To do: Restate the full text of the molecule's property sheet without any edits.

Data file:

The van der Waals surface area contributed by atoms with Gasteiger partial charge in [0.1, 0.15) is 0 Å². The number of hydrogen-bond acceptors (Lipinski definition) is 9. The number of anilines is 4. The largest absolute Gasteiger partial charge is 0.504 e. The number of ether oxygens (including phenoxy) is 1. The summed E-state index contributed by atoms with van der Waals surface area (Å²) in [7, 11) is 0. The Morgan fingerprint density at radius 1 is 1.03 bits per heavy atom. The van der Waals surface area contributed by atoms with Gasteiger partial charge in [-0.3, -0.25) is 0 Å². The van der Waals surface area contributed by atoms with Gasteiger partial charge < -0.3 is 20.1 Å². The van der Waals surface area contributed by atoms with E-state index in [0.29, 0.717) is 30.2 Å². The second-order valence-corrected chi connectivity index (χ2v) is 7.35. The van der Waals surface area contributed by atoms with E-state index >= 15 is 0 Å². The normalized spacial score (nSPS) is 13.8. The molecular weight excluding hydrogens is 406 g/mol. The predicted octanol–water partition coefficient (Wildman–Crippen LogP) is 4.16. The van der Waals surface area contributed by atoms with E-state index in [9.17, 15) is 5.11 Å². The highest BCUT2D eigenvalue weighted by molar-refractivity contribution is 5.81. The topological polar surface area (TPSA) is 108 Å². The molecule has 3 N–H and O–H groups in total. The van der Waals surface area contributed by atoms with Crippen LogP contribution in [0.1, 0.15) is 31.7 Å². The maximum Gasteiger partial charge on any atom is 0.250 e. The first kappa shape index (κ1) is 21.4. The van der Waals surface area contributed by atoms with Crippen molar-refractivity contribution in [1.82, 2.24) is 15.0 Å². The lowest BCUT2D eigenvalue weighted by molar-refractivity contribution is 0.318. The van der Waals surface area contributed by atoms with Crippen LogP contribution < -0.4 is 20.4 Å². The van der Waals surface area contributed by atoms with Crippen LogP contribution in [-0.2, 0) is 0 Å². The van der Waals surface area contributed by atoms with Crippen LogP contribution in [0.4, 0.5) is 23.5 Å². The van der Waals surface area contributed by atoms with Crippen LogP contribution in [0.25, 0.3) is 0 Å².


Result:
The van der Waals surface area contributed by atoms with Gasteiger partial charge in [0.1, 0.15) is 0 Å². The number of hydrogen-bond acceptors (Lipinski definition) is 9. The number of anilines is 4. The largest absolute Gasteiger partial charge is 0.504 e. The number of ether oxygens (including phenoxy) is 1. The summed E-state index contributed by atoms with van der Waals surface area (Å²) in [7, 11) is 0. The Morgan fingerprint density at radius 1 is 1.03 bits per heavy atom. The van der Waals surface area contributed by atoms with Gasteiger partial charge in [-0.3, -0.25) is 0 Å². The van der Waals surface area contributed by atoms with Gasteiger partial charge < -0.3 is 20.1 Å². The van der Waals surface area contributed by atoms with E-state index in [0.29, 0.717) is 30.2 Å². The second-order valence-corrected chi connectivity index (χ2v) is 7.35. The van der Waals surface area contributed by atoms with E-state index >= 15 is 0 Å². The normalized spacial score (nSPS) is 13.8. The molecular weight excluding hydrogens is 406 g/mol. The predicted octanol–water partition coefficient (Wildman–Crippen LogP) is 4.16. The van der Waals surface area contributed by atoms with E-state index in [9.17, 15) is 5.11 Å². The highest BCUT2D eigenvalue weighted by molar-refractivity contribution is 5.81. The topological polar surface area (TPSA) is 108 Å². The molecule has 3 N–H and O–H groups in total. The van der Waals surface area contributed by atoms with Crippen LogP contribution in [0.1, 0.15) is 31.7 Å². The maximum Gasteiger partial charge on any atom is 0.250 e. The first kappa shape index (κ1) is 21.4. The van der Waals surface area contributed by atoms with Crippen molar-refractivity contribution in [1.82, 2.24) is 15.0 Å². The lowest BCUT2D eigenvalue weighted by molar-refractivity contribution is 0.318. The van der Waals surface area contributed by atoms with Crippen LogP contribution < -0.4 is 20.4 Å². The van der Waals surface area contributed by atoms with Crippen LogP contribution in [-0.2, 0) is 0 Å². The van der Waals surface area contributed by atoms with Crippen LogP contribution in [0.4, 0.5) is 23.5 Å². The van der Waals surface area contributed by atoms with Crippen LogP contribution in [0.25, 0.3) is 0 Å².